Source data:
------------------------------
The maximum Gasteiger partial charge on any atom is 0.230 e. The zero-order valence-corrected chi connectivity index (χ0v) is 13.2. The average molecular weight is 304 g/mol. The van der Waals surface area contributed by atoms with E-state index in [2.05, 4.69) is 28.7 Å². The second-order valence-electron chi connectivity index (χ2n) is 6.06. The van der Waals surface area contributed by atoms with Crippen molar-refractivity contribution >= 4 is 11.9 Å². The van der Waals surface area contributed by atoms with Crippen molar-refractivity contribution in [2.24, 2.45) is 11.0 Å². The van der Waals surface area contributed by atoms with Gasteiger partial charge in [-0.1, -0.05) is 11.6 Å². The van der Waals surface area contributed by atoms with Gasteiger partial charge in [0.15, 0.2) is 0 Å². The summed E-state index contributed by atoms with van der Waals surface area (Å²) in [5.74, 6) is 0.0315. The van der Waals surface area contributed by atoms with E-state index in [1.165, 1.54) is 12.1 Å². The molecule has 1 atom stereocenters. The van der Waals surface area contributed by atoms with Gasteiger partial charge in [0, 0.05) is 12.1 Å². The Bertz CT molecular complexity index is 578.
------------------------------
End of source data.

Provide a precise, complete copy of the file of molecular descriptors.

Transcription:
The maximum Gasteiger partial charge on any atom is 0.230 e. The zero-order valence-corrected chi connectivity index (χ0v) is 13.2. The average molecular weight is 304 g/mol. The van der Waals surface area contributed by atoms with E-state index in [2.05, 4.69) is 28.7 Å². The second-order valence-electron chi connectivity index (χ2n) is 6.06. The van der Waals surface area contributed by atoms with Crippen molar-refractivity contribution >= 4 is 11.9 Å². The van der Waals surface area contributed by atoms with Crippen molar-refractivity contribution in [2.24, 2.45) is 11.0 Å². The van der Waals surface area contributed by atoms with Gasteiger partial charge in [-0.1, -0.05) is 11.6 Å². The van der Waals surface area contributed by atoms with Gasteiger partial charge in [0.15, 0.2) is 0 Å². The summed E-state index contributed by atoms with van der Waals surface area (Å²) in [5.74, 6) is 0.0315. The van der Waals surface area contributed by atoms with E-state index in [1.165, 1.54) is 12.1 Å². The molecule has 1 atom stereocenters. The van der Waals surface area contributed by atoms with Gasteiger partial charge in [0, 0.05) is 12.1 Å². The Bertz CT molecular complexity index is 578.